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Editorial May 29th 2020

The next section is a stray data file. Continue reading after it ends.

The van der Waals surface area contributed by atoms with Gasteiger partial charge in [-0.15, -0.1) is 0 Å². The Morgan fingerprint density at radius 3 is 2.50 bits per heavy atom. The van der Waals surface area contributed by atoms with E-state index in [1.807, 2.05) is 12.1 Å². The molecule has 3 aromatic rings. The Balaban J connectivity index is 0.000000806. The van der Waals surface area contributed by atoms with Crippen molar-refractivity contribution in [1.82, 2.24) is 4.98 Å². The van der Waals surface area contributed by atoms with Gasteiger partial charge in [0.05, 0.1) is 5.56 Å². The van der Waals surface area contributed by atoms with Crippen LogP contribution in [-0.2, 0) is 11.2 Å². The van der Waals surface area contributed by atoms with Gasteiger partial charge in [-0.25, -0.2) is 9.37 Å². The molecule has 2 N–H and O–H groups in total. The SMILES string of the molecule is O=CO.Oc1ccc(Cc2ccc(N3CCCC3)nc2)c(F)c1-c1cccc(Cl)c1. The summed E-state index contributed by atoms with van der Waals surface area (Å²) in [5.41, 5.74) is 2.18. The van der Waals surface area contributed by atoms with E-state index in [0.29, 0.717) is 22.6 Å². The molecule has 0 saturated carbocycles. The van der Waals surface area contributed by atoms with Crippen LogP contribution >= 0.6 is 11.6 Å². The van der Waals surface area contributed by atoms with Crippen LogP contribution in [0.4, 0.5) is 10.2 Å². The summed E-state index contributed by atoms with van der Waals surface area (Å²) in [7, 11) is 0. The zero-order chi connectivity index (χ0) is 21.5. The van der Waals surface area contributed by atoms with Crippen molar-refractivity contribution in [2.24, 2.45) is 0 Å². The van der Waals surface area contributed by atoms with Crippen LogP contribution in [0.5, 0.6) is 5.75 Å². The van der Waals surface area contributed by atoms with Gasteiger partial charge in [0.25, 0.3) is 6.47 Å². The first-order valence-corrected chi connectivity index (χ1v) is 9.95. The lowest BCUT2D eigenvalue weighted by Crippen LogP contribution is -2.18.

Welcome to this weeks editorial In government we trust—or do we? We have come to expect less and less of our Council meetings but this week we discover that they have trimmed off four minutes and forty eight seconds from their live-stream video archive of the Tuesday May 26th meeting. One might have expected, if there was to be any editing, that there would be a removal of the Mayor saying "Ohhhh Shiiiit" at the 45:16 minute mark but the edits happened around what staff might have considered 'dead time". The first edit was during the wait for Clr Brown to renter the meeting after excusing himself on an issue of declaration of interest. The next two sections that were edited were most likely done to remove the "dead camera time" being the time it took for the Mayor to seek guidance on how to deal with a point of order against Clr Mayne. What can be heard on the video below is the audio of the missing video feed where, after the second time, they pause for clarification. What is deleted from Council's official record is where Councilor Brown says "He shuts up", to which Clr Mayne responds "Well that's helpful" and laughs. While it is not of great import the fact is that the Council video record has been tampered with. It is not a true and accurate record. Under who's authority and with what justification? The General Manager, Catherine Dale, is in charge of Communications so most likely this comes under her watch. For the sake of four minutes and forty eight seconds of video that shows councillors milling about waiting for an outcome it is now considered that Council has crossed a line with these edits where anyone watching any archival Council meeting records might wonder exactly what has been edited out. There is NO statement on the video to say that it has been edited and that it is NOT a true account of the meeting. The Beagle put the following questions to Council There is no statement that accompanies the video to warn residents and ratepayers that it is NOT a true and accurate recording. Can you please advise why instruction has been given to edit the footage and under whose authority did the instruction come. Were the Councillors advised that the footage would be edited before being made publicly available? In light of the find can you please advise if any previous Council meeting footage has been edited and can you advise if this is now a practice that we can come to expect of Council.